Ensuring continuing training for your company's human capital is a sure way to maintain its leading edge and even its talents. But what types of training yield the best results? On-line or in-person training, at lunch hour? Here's a brief overview.
Various types of training can be suitable, depending on the skill you wish an employee to develop. Refresher technical skills, such as mastering a software for example, are increasingly taught with video tutorials, that is, by way of on-line learning. The latter are more economical because they can be disseminated to a great number of employees.
However, employees wanting to improve their interpersonal and communication skills continue to favor classroom training because nothing can replace human contact. "Participants find it easier to draw on their field experience and group exchanges are facilitated. They can therefore learn a lot from other participants," explained Éric Delisle, the Human Resources Adviser and Program Director at Technologia, a firm specializing in company training.
According to Éric Delisle, combining both methods, on-line and in person training, is the latest trend. Virtual classrooms, where you are taught by a trainer in real time, but remotely, are gaining in popularity. Indeed attendance to these provides the benefits of social interaction without the downsides of travelling, which can be lengthy and costly at times. Éric Delisle noted that it's the preferred solution for many companies having antenna regional offices.
The latter also noted that more and more employees prefer tutorials they can find on-line. This enables them to receive quick training on certain technical aspects of their job, especially in office automation. This also benefits employers since they can devote more training hours to interpersonal skills, which are longer and more costly to develop. According to the Conference Board of Canada, in 2014-2015, Canadian companies spent an average of $800 to train one employee, who devoted 31 hours to this during the year.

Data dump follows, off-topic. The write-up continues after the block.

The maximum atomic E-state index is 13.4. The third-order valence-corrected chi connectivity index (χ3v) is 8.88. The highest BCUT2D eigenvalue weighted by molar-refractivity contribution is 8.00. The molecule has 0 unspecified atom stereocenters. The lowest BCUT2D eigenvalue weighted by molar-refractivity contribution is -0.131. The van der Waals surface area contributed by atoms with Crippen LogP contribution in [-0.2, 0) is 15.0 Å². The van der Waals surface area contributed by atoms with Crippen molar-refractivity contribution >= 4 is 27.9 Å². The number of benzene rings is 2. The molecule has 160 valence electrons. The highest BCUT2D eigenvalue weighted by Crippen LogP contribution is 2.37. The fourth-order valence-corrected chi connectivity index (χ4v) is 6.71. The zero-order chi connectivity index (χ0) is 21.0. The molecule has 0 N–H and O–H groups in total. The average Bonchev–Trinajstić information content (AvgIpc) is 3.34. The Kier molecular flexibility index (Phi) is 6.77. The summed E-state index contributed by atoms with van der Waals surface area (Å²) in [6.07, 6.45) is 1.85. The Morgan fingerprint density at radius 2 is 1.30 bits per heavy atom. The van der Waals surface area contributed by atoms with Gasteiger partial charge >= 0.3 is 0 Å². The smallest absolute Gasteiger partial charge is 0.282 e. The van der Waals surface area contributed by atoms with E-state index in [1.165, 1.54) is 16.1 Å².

The Keys to Success
Letting employees set their own pace of learning is beneficial for information retention, yet only 16% of companies allow this, according to a study involving 340 companies carried out by the Association for Talent Development. From this standpoint, on-line learning is more advantageous, because it enables learners to take control of their learning time. According to a 2015 study by the Harvard Business School, those who took a moment to reflect on what they had just learned showed more improvement than those who simply repeated an instruction,.
Whatever the choice of training, what matters most is to quickly apply the theory and to frequently practice it. "When we have completed our training, we leave with a box of tools. Practice enables us to learn. The more we practice, the better it is," believes Éric Delisle.